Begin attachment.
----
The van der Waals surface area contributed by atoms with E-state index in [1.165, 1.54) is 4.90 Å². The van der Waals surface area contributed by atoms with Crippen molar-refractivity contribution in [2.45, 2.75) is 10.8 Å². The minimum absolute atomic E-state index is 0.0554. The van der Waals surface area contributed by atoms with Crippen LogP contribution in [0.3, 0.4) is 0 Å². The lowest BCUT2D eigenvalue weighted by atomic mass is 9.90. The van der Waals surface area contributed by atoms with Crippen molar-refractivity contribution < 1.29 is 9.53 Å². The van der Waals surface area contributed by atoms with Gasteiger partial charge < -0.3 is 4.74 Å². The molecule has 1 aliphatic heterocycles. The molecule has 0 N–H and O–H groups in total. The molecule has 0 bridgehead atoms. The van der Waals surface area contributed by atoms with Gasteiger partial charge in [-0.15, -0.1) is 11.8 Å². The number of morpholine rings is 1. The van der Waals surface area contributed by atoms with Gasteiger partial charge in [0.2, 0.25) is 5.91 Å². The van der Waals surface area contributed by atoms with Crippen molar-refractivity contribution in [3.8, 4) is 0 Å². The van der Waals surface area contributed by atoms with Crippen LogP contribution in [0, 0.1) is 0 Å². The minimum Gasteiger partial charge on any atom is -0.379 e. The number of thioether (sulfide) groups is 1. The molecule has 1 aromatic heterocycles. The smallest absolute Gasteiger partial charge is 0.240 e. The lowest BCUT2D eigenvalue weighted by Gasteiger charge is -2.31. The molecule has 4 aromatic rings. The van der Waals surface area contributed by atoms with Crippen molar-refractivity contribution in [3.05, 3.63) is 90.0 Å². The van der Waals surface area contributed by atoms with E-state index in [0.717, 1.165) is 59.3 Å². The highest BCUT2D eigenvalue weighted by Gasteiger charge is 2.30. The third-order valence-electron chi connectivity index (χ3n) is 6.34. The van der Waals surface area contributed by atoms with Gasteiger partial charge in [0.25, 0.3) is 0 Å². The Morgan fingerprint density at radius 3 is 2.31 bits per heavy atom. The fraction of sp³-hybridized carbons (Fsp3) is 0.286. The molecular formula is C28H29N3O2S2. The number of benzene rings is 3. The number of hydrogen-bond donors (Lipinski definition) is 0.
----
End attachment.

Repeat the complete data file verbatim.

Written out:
The van der Waals surface area contributed by atoms with E-state index in [1.165, 1.54) is 4.90 Å². The van der Waals surface area contributed by atoms with Crippen molar-refractivity contribution in [2.45, 2.75) is 10.8 Å². The minimum absolute atomic E-state index is 0.0554. The van der Waals surface area contributed by atoms with Crippen LogP contribution in [0.3, 0.4) is 0 Å². The lowest BCUT2D eigenvalue weighted by atomic mass is 9.90. The van der Waals surface area contributed by atoms with Crippen molar-refractivity contribution < 1.29 is 9.53 Å². The van der Waals surface area contributed by atoms with Gasteiger partial charge < -0.3 is 4.74 Å². The molecule has 1 aliphatic heterocycles. The molecule has 0 N–H and O–H groups in total. The molecule has 0 bridgehead atoms. The van der Waals surface area contributed by atoms with Gasteiger partial charge in [-0.15, -0.1) is 11.8 Å². The number of morpholine rings is 1. The van der Waals surface area contributed by atoms with Gasteiger partial charge in [0.2, 0.25) is 5.91 Å². The van der Waals surface area contributed by atoms with Crippen molar-refractivity contribution in [3.8, 4) is 0 Å². The van der Waals surface area contributed by atoms with Crippen LogP contribution in [0, 0.1) is 0 Å². The minimum Gasteiger partial charge on any atom is -0.379 e. The number of thioether (sulfide) groups is 1. The molecule has 1 aromatic heterocycles. The smallest absolute Gasteiger partial charge is 0.240 e. The lowest BCUT2D eigenvalue weighted by Gasteiger charge is -2.31. The molecule has 4 aromatic rings. The van der Waals surface area contributed by atoms with Crippen molar-refractivity contribution in [3.05, 3.63) is 90.0 Å². The van der Waals surface area contributed by atoms with E-state index in [0.717, 1.165) is 59.3 Å². The highest BCUT2D eigenvalue weighted by Gasteiger charge is 2.30. The third-order valence-electron chi connectivity index (χ3n) is 6.34. The van der Waals surface area contributed by atoms with Gasteiger partial charge in [0.25, 0.3) is 0 Å². The Morgan fingerprint density at radius 3 is 2.31 bits per heavy atom. The fraction of sp³-hybridized carbons (Fsp3) is 0.286. The molecular formula is C28H29N3O2S2. The number of benzene rings is 3. The number of hydrogen-bond donors (Lipinski definition) is 0.